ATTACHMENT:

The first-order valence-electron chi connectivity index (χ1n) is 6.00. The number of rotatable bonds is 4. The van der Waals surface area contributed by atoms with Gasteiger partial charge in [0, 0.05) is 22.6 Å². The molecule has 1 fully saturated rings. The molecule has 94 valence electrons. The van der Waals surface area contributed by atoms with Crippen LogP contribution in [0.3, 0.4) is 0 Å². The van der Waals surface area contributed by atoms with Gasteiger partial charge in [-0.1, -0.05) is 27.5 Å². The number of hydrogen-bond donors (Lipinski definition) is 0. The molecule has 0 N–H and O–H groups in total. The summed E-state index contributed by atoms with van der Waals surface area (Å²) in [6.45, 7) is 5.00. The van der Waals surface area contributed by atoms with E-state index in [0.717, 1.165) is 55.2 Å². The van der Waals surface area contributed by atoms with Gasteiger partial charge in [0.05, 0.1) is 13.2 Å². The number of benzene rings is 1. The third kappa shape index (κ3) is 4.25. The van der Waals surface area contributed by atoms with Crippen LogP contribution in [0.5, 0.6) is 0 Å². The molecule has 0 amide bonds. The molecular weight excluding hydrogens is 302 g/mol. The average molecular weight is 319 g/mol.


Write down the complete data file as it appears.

The first-order valence-electron chi connectivity index (χ1n) is 6.00. The number of rotatable bonds is 4. The van der Waals surface area contributed by atoms with Gasteiger partial charge in [0, 0.05) is 22.6 Å². The molecule has 1 fully saturated rings. The molecule has 94 valence electrons. The van der Waals surface area contributed by atoms with Crippen LogP contribution in [0.3, 0.4) is 0 Å². The van der Waals surface area contributed by atoms with Gasteiger partial charge in [-0.1, -0.05) is 27.5 Å². The number of hydrogen-bond donors (Lipinski definition) is 0. The molecule has 0 N–H and O–H groups in total. The summed E-state index contributed by atoms with van der Waals surface area (Å²) in [6.45, 7) is 5.00. The van der Waals surface area contributed by atoms with E-state index in [0.717, 1.165) is 55.2 Å². The van der Waals surface area contributed by atoms with Gasteiger partial charge in [0.05, 0.1) is 13.2 Å². The number of benzene rings is 1. The third kappa shape index (κ3) is 4.25. The van der Waals surface area contributed by atoms with Crippen LogP contribution in [0.5, 0.6) is 0 Å². The molecule has 0 amide bonds. The molecular weight excluding hydrogens is 302 g/mol. The average molecular weight is 319 g/mol.